Always an honest woman, particularly with herself, Victoria Cannon had to admit that her haste to be on the road was not only due to her concerns for Janine Carmichael's safety. There was no question that she had been deeply shocked by Janine's condition, and saddened by her plight. And there was no denying that the other woman was deeply terrified of her husband. She had protested, almost violently, when Victoria had offered to go back to Tucson with a couple of the men to retrieve some of her things. Janine had nothing more with her than she had been able to hastily pack into two saddlebags, yet it was as if she had used every ounce of her available courage leaving, and even the thought that someone else might return to that empty hotel room to collect her belongings was more than she could bear. Knowing what she did, Victoria could hardly begrudge her the items that she passed over to make up for the necessities Janine was missing. It wasn't that.

Nonetheless, in the few days that the woman had been sheltering at the High Chaparral, Victoria realized that there was something about Janine Carmichael that made her a little bit uncomfortable. It was not as if she disliked the her, exactly; on the contrary, Victoria did like her and enjoyed having another woman's company around that rancho full of men. And it was almost pathetic how grateful the woman was for the protection the Cannons had provided. She could not say often enough how wonderful the they all were to offer to help her. Nor could she seem to say often enough what a beautiful place the High Chaparral was, how grand the house or magnificent the holdings. Perhaps it was just the fact that those compliments seemed always directed at her husband that bothered Victoria, or if they were not, they were predicated on the certainty that Victoria was so very lucky in her particular marital circumstances. Which was hardly an unexpected sentiment from a woman in Janine's place, but Victoria couldn't help wondering if she was being envied for the gentleness of her husband's behavior toward her, or for the richness of his personal property. And although Janine was not exactly flirtatious when she spoke to John, there was also something annoyingly propitiatory about her behavior when she was in his company. Victoria supposed she might just be a little jealous, herself, and that might be what was hitting the false cord with her. On the other hand, John was little more than distantly polite with the woman, and Victoria also knew that her husband was still less than thrilled with the whole situation.

She might have passed it off as her own imagination had it not been for Manolito. It was no news to Victoria that her brother could rarely resist practicing his charms on any woman, if only out of habit, especially one as beautiful as Mrs. Carmichael. The woman's distress and vulnerability should only have added to her allure. And yet, Manolito, though courteously attentive when need be, seemed uncharacteristically eager to avoid Janine's company whenever he could politely do so. And as much as she hated to admit it, Victoria knew Manolito's instincts were excellent where women were concerned. If he found Mrs. Carmichael troubling, then there had to be something to it, Victoria felt sure of that.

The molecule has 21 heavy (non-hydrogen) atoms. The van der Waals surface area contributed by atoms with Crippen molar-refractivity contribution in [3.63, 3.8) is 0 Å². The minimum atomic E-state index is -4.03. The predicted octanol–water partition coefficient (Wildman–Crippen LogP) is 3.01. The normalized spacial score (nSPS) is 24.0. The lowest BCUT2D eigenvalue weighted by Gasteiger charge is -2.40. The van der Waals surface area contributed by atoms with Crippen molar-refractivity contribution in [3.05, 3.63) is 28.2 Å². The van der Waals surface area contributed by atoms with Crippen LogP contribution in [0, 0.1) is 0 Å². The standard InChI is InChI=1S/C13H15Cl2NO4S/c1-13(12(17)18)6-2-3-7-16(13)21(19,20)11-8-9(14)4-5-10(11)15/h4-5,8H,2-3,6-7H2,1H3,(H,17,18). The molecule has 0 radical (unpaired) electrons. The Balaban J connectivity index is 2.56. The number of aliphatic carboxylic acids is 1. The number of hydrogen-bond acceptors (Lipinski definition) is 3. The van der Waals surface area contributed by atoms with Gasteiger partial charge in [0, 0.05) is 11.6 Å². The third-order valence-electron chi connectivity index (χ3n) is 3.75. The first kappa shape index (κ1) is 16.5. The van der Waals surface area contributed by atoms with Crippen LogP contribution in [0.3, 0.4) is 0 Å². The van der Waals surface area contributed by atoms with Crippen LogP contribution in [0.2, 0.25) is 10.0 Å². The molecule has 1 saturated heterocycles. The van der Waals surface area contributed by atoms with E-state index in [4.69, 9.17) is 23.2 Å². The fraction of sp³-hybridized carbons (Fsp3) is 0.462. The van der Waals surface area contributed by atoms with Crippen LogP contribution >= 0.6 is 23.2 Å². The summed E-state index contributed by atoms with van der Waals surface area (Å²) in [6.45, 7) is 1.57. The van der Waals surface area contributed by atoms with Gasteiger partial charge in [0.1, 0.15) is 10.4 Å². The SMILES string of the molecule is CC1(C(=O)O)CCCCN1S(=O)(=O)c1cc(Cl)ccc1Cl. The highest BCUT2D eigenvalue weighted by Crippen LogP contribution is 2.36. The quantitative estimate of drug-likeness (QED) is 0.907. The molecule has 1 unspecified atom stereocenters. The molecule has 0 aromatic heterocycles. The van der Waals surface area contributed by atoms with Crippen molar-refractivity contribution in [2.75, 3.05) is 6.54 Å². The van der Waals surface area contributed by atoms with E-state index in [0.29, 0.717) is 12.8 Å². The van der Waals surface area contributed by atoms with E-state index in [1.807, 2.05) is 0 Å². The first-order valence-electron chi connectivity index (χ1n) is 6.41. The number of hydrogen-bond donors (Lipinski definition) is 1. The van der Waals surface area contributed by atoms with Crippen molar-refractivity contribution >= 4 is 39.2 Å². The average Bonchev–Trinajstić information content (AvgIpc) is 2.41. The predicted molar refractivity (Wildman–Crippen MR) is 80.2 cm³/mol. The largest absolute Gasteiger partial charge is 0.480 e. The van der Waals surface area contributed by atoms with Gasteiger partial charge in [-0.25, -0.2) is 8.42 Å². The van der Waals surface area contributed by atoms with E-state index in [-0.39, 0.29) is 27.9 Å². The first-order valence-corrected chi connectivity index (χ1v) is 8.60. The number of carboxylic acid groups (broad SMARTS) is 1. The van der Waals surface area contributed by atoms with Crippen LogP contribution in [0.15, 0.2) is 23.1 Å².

And then there was the whole issue of Joe Butler. Victoria was honest enough to admit that the slightly seamy undertones of that situation bothered her a little bit. Not that she blamed anybody, exactly. She was not a child, and she understood that the demands of the heart could not always be denied, especially under such extraordinary circumstances. Still, she was the product of a strict and very proper Catholic upbringing, and she could not help but wish that Mrs. Carmichael, if she had to come to her attention at all, had done so through some other means.

But more to the point, Victoria was worried about Joe, she was worried about his emotional involvement with this woman. Although she did not know him quite as well as she did his brother, their paths having less opportunity to cross and Joe being more naturally reticent, she though of him, as indeed she did all of the men who had been with the ranch from the beginning, as a member of the Chaparral's extended family. Her concern for him went beyond any possible violation of propriety. Despite his practical nature and study self-reliance, Joe Butler had always seemed to Victoria just a little bit, well, not naïve, exactly, but possessed of an open-hearted guilelessness that was at once entirely winning and something one tended to want to protect. Mrs. Carmichael had told her about the love they had shared years ago when they had been little more than children, and she had even been honest about the mistakes she had made. And there was no doubt in Victoria's mind that Joe still loved Janine Carmichael; his devotion radiated in his eyes on the couple of occasions he had come up to the house to ask after her. And Victoria, passing on his messages, was just as sure that Janine Carmichael did not love him, at least not in the same way, at the same level of intensity. Grateful, yes, caring, maybe. She seemed genuinely happy to receive evidence of Joe's concern. But not, Victoria was sure, in love. Joe Butler was a good man, one of the best Victoria had ever known, but he was neither wealthy nor particularly influential outside of his own small circle. And these were things, she sensed, that were more important to Mrs. Carmichael than they ought to be, if she was planning to make her life with someone like him. Victoria was deeply afraid that Joe was going to get very hurt before circumstances fully resolved themselves, and her natural protectiveness for one of her "family" left her feeling more than a little distressed.